I worked in medical insurance for 11 years, till working for the enemy got to be too much. I promise you that letters with that magic CC on them got much quicker attention than those without.

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Actually, if the OP would have paid the bill without it going to collections, I believe that it would have opened up the option for the OP to take the insurance company to court rather than deal with the appeals process because now the OP has a claim that can be taken to court. Someone tell me if I am wrong.

I remember years ago having a similar situation (only my bill was $600) where the insurance company was trying to deny the bill and make me sue the local library. I was going to have none of that because the incident was my fault, not the library's, so I called the insurance company and told them that this would be my appeal:

"What I will do is pay the bill and then take you guys to court, and then report to my boss what happened here."

They quickly coughed up the money and had they decided against me, that is the path I would have taken because I had the money and knew they would not want this issue to get in front of a judge or jury.

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Maybe I was not very clear, I am calling scum the insurance company not the medical provider! I agree the medical provider is not at fault here and just trying to get paid! I have no issue with that! The issue here is this insurance company is well know for not paying claims and ignoring people (I just learned this recently). Right after the medical facility submitted the claim for less than $100 the insurance company sent me a letter requesting proof of prior coverage. How unfounded and bogus is that? Why would any insurance company ask for that when this was a simple I'm sick and I went to the doctor visit and it involved such a low bill? This was my first and only claim, I already paid the facility the $35 deductible. Doesn't make any sense, I was previously unemployed for over two years. But I did contact my previous employer and request the certificate of prior insurance coverage which was sent to the insurance company by fax several times and by mail. I never heard from the insurance company again. It is just now, about one month ago that I receive the collections letter. I have already filled all sorts of complains, Better Business Bureau and two separate complains with two separate states (one where I live and one where the insurance company is located with the division of banking and insurance. So far looks like both state complaints might turn out to be useless, one gave me some BS and the other they are still investigating but claim if the insurance company is governed by blah blah federal law then they can't really help. It's amazing what this insurance company gets away with. But I'm not done, I will bring some misery to them no matter how long it takes or what I have to do.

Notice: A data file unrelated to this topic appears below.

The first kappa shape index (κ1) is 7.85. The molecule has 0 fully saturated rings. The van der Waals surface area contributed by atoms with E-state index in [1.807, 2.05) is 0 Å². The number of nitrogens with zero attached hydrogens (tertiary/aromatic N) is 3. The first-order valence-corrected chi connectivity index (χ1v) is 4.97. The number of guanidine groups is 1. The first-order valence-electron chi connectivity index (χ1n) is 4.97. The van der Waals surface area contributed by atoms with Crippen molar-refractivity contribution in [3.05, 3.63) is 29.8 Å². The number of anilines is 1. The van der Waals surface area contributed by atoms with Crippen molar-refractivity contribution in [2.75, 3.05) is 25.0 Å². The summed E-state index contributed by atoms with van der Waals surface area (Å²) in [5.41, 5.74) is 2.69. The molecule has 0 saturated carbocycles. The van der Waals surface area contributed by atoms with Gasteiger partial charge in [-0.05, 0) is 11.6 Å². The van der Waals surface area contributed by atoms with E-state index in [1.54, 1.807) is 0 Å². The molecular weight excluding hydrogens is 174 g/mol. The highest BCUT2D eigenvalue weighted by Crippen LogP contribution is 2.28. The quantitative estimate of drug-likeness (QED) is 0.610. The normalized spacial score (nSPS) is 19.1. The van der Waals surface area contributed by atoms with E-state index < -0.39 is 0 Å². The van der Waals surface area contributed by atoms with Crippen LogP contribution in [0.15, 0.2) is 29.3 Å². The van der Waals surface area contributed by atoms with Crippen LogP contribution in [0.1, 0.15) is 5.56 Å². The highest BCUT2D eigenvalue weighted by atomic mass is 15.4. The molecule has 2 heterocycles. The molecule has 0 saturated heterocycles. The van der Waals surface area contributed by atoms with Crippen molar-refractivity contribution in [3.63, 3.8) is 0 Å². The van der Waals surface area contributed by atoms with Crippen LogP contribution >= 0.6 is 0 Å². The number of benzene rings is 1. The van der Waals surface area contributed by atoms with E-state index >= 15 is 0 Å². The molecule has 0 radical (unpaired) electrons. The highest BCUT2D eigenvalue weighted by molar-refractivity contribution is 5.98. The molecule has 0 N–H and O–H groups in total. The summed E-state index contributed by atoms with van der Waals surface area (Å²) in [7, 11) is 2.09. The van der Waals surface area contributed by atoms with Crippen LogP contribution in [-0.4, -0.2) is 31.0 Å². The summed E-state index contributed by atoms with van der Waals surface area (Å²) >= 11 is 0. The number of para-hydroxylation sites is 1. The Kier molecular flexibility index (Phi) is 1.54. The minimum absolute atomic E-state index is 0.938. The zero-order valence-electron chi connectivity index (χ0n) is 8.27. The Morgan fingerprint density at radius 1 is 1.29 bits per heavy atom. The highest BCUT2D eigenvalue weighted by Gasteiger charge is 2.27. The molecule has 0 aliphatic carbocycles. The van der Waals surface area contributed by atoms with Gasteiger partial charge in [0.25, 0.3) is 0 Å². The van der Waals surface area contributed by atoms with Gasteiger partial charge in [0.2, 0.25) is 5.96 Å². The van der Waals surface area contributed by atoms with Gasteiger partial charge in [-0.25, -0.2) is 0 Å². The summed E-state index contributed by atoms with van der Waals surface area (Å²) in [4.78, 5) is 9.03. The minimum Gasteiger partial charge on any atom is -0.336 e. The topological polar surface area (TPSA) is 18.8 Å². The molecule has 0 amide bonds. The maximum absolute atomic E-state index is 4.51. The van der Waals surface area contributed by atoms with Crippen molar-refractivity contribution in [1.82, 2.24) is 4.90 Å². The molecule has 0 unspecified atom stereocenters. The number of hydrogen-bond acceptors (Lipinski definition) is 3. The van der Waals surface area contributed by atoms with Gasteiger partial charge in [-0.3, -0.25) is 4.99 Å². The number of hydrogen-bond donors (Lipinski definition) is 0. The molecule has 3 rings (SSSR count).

I will try to pay the provider direct, advising them that by accepting my payment they agree to remove the collection account from all three credit bureaus and I'll explain the situation to them. I mean how much are they going to get from a $xx collection, not much at all. I'm sure they would rather get the full amount and bypass the middle man which is a low class so called collection law firm.

 

 

-Mike

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in the future, avoid this entire headache by just paying the $100 and fighting with your insurance company for reimbursement.

Had I known the outcome I would have done that! I assumed the insurance company would pay since that's the whole reason one has insurance! And I don't see anything that says they are not under obligation to pay! I'm sure if I tried to sue them any judge would throw their case out the window because the law is really on my side, it simply shows they had no intention of paying the claim from the very beginning.

 

-Mike

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Prior coverage is NOT an issue at this point, as the ACA made it illegal to pre-ex medical conditions.

 

Actually prior coverage IS an issue in this case.  That portion of ACA simply means that you cannot be denied getting coverage due to a pre-existing condition and it didn't take effect until January 1, 2014.  The OP received care at least 6 months ago prior to that part of the law so it is possible that the new plan they were on could deny paying a claim based on a pre-existing condition.